Coppersmith Barbet: Fledging of a chick

“It is rare to encounter the exact fledging moment of a nesting chick. To witness one emits a joy similar to that of watching your baby walking her first step. I had the joy of watching the fledging of a Coppersmith Barbet (Megalaima haemacephala) chick.

“This was the same Coppersmith Barbet chick that was observed with the strange behaviour posted earlier. There was hearsay from other photographers that there were actually two chicks seen in this nesting. However, one chick seemed to disappear 3 weeks after the first known sighting. What happened to the missing chick continued to be a mystery. The remaining chick fledged about 2 weeks after that. Hence, it can be deduced that this chick had probably spent more than 5 weeks in its nest.

“On the day of fledging, a Sunday, the parents were, as usual, making sorties to deliver food to feed their chick (left). The feeding had slowed down considerably to as long as 20 minutes intervals. The chick continued its usual behaviour – checking out the surroundings by extending its head and peeping out from its nesting cavity from time to time.

“At about 10 am, the chick suddenly pushed itself out of its nesting cavity. It had fledged and commenced its maiden flight! And what a flight it was! As it shot out from its nest, it made a fast about-turn with wings flapping furiously before flying about 50 metres into a small tree. After weeks of confinement in its nest, the moment had arrived for the chick to free itself and explore the world.

“It happened so quickly that I was caught off-guard and could only watch helplessly as it flew away. I hurried to where I thought the fledgling had landed, quite certain that it was in the dense foliage. However, after searching for 15 minutes, there was still no sign of the fledgling. Its green plumage had indeed blended well with the foliage and provided good camouflage.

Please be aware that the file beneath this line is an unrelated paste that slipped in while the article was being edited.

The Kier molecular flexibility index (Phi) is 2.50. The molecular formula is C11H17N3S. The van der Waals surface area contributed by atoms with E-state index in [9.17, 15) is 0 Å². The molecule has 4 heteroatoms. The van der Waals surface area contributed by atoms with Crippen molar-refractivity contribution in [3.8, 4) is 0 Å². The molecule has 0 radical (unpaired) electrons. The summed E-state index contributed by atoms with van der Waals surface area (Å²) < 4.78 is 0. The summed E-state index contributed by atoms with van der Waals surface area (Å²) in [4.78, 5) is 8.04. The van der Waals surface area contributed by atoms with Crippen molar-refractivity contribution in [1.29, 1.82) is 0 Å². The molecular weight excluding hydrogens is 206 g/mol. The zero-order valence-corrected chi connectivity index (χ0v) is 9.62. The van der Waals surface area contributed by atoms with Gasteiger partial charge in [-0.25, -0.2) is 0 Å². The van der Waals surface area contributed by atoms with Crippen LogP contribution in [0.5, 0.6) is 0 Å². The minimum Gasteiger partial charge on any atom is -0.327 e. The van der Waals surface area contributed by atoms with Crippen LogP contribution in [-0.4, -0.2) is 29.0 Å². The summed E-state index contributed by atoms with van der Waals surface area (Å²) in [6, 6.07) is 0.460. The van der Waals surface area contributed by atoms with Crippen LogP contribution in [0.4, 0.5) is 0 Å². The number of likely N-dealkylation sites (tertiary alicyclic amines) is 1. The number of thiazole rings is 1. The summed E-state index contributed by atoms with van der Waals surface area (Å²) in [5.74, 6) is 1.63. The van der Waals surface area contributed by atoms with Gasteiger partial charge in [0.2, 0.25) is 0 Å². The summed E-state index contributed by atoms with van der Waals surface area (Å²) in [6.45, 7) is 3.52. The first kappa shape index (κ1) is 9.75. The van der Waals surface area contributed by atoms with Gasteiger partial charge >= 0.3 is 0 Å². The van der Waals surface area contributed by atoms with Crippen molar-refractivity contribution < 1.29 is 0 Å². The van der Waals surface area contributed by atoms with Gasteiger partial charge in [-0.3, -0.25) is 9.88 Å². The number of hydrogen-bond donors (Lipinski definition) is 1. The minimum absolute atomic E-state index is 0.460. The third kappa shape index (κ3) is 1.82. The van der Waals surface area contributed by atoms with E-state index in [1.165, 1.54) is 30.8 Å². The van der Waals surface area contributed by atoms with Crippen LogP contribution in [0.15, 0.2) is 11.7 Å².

“I was about to give up and was walking away when the fledgling surprised me again, flying past in my direction at only 2 metres away, and at a low height of 2 metres. The flapping of its wings was fast and continuous, but its flight was slow. This time, its flight lasted for about 20 metres. I managed to pinpoint its landing spot on a low perch under a cluster of trees (below left).

“It stayed on the perch quietly preening itself, stretching its wings, and looking around (above right). There was a pinkish patch on its crown that could now be clearly seen – it was flesh that was exposed due to lack of feathers. This bald patch had also shown up in my earlier photographs taken a week earlier. Parts of its body were similarly showing some pinkish flesh underneath its sparse feathers. Its feathers were probably still not fully developed. The fledgling remained there for about 20 minutes without making any calls. The adults were nowhere in sight, but must be anxiously looking for their missing offspring. Though fledged, the parents’ tasks ahead will be just as difficult. The fledgling will be most vulnerable at this stage and the parents will have to teach, guide, and lead the fledgling on its new journey in life.

“I realised that I was already late to fetch my daughter from her class and had to perform my own duty as parent. Reluctantly, I had to say goodbye to the fledgling. I did not have the luxury of time to wait and see its reunion with its parents.

“One week later I returned to the area. I can hear the familiar soft monotonous calls that I recognised as from the juvenile Coppersmith Barbet. I tried to look for it but its camouflage proved too good for me. I am glad just knowing the fledgling had survived its first week in its new environment.”

Kwong Wai Chong
Singapore
19th May 2010

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